What are the central arguments for a subjective intent standard and an objective intent standard? 

Proponents of a subjective intent standard argue that interpreting online communications such as posts on Facebook, without any additional context, could easily lead to misinterpretations by unfamiliar listeners or readers. This, they argue, would then have a chilling effect on online speech, for writers and speakers would fear the possibility of authorities misinterpreting and prosecuting non-threatening speech, since they will not have to worry about context. 

On the other hand, proponents of a more objective intent standard argue that online communications have reduced the costs and effort required for those who wish to threaten, to escalate their actions from internal thoughts to verbal threats. Emotional impulses that were formerly tempered by distance can now be immediately turned into easily-communicated threats. They argue that adopting a subjective standard will make the cost and efforts of prosecuting threats more costly and challenging at a time when the Internet is making the cost and efforts of communicating threats easier.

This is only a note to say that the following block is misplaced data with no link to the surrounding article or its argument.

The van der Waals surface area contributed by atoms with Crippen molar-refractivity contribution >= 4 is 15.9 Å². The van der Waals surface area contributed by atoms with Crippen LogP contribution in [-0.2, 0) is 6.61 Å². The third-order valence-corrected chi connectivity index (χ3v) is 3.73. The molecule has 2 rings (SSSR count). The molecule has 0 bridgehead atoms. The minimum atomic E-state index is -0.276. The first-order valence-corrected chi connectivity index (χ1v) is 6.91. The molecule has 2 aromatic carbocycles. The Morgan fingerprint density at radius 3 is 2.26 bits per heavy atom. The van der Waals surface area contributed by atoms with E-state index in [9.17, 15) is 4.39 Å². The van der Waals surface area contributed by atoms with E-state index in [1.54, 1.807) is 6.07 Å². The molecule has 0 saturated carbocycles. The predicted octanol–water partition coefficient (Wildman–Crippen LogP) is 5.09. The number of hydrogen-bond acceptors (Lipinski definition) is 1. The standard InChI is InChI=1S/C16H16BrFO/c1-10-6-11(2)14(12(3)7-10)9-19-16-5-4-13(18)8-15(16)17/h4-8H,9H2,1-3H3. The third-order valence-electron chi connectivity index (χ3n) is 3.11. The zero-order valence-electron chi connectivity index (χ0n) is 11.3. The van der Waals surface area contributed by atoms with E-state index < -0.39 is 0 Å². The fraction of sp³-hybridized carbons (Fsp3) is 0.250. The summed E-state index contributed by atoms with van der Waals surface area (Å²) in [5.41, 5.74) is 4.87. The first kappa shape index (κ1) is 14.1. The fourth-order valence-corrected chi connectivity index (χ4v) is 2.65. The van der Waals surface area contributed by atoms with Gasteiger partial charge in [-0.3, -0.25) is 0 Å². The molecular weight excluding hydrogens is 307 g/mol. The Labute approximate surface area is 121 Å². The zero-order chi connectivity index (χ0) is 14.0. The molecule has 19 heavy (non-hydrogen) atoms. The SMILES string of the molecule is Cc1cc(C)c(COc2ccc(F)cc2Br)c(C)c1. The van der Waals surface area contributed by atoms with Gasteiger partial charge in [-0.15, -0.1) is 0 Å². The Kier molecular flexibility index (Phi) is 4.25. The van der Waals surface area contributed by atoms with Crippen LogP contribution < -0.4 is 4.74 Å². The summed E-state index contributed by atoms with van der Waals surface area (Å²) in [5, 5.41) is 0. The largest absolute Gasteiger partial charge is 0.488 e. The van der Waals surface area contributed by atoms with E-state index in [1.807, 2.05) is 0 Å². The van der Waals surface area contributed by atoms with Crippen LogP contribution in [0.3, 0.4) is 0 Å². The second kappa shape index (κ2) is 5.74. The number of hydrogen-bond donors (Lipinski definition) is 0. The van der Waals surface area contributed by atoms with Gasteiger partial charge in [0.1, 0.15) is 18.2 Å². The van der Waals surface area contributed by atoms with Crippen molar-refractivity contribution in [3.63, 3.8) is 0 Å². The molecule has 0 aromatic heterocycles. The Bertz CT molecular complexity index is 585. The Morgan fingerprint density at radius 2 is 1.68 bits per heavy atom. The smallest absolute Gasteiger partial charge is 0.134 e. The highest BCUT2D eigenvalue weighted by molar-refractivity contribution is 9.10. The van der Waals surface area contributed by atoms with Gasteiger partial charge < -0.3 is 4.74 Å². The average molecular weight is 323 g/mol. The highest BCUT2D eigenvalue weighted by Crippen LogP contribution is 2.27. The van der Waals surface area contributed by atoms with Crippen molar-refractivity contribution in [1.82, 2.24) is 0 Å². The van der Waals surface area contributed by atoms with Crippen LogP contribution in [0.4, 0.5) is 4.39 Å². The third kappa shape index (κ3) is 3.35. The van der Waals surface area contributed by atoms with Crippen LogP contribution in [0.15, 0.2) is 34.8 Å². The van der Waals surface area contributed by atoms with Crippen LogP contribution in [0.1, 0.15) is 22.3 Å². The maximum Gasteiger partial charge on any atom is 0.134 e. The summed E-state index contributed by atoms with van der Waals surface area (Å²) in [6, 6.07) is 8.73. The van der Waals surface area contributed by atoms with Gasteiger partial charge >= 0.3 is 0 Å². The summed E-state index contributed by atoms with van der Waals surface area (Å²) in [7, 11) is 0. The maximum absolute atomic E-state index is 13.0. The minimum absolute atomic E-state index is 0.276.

Are there any indications of how the Supreme Court may rule? 

At this point it would be difficult to say which way the Supreme Court may rule. The usual practice of assessing where on the traditional left-right political spectrum a particular ruling would lie, and then using our knowledge about the justice’s voting patterns and political tendencies to make a prediction is hard is this instance, for the case cuts across a lot of diverse political issues. 

This can be seen by looking at the amicus brief writers on each side of the case, many of whom are not usually in agreement with each other. In support of Elonis, just to name a few, we have the ACLU, the Cato Institute, Reporters Committee for Freedom of the Press, several pro-life groups, and PETA. On the U.S.’ side we have the Anti-Defamation League, the Domestic Violence Legal Empowerment and Appeals project, the National Center for Victims of Crime, and many conservative U.S. states. The difficulty of making a prediction is one of things that make this case so intriguing. Luckily for us, we have six of the amicus writers coming to talk to us and give us their view on the case. 

Oral arguments for the case are scheduled for Dec. 1. What happens next, and how long will it take for the Supreme Court to issue an opinion?

At the end of that week (of Dec. 1), the justices will meet, make preliminary votes on all of the cases that they heard, and choose majority and dissenting opinion writers. Following this, draft opinions will be circulated, rewritten, and the various coalitions of justices on each side will solidify. The decision and accompanying opinions will likely be announced during the last months of the current term, sometime between May and July.

For more information on "Threats, Free Speech, and the Law in the Internet Age: Elonis v. US" and a detailed schedule of speakers and events, visit the conference's website.

Categories: General, Humanities and Social Sciences